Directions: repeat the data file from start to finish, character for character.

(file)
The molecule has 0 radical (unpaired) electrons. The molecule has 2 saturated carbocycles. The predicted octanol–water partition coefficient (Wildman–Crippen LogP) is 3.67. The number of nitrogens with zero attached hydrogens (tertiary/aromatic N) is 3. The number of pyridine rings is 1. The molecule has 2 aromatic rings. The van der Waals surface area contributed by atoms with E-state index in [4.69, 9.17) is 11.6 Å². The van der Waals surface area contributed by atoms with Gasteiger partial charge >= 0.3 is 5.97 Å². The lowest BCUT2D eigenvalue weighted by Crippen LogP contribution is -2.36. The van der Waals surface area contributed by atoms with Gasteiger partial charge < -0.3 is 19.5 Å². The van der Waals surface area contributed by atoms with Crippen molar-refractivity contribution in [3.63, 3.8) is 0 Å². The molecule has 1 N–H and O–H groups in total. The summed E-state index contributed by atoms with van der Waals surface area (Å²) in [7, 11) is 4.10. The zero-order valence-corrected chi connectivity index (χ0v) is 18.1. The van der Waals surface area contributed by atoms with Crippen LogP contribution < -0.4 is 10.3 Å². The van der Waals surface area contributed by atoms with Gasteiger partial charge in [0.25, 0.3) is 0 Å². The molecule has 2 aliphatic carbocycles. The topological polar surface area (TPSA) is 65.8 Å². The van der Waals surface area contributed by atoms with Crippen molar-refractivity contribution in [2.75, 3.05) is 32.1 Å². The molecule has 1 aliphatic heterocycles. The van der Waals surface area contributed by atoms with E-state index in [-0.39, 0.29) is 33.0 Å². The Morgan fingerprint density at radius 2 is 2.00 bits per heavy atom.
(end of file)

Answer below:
The molecule has 0 radical (unpaired) electrons. The molecule has 2 saturated carbocycles. The predicted octanol–water partition coefficient (Wildman–Crippen LogP) is 3.67. The number of nitrogens with zero attached hydrogens (tertiary/aromatic N) is 3. The number of pyridine rings is 1. The molecule has 2 aromatic rings. The van der Waals surface area contributed by atoms with E-state index in [4.69, 9.17) is 11.6 Å². The van der Waals surface area contributed by atoms with Gasteiger partial charge >= 0.3 is 5.97 Å². The lowest BCUT2D eigenvalue weighted by Crippen LogP contribution is -2.36. The van der Waals surface area contributed by atoms with Gasteiger partial charge < -0.3 is 19.5 Å². The van der Waals surface area contributed by atoms with Crippen molar-refractivity contribution in [3.63, 3.8) is 0 Å². The molecule has 1 N–H and O–H groups in total. The summed E-state index contributed by atoms with van der Waals surface area (Å²) in [7, 11) is 4.10. The zero-order valence-corrected chi connectivity index (χ0v) is 18.1. The van der Waals surface area contributed by atoms with Crippen LogP contribution < -0.4 is 10.3 Å². The van der Waals surface area contributed by atoms with Gasteiger partial charge in [0.25, 0.3) is 0 Å². The molecule has 2 aliphatic carbocycles. The topological polar surface area (TPSA) is 65.8 Å². The van der Waals surface area contributed by atoms with Crippen molar-refractivity contribution in [2.75, 3.05) is 32.1 Å². The molecule has 1 aliphatic heterocycles. The van der Waals surface area contributed by atoms with E-state index in [-0.39, 0.29) is 33.0 Å². The Morgan fingerprint density at radius 2 is 2.00 bits per heavy atom.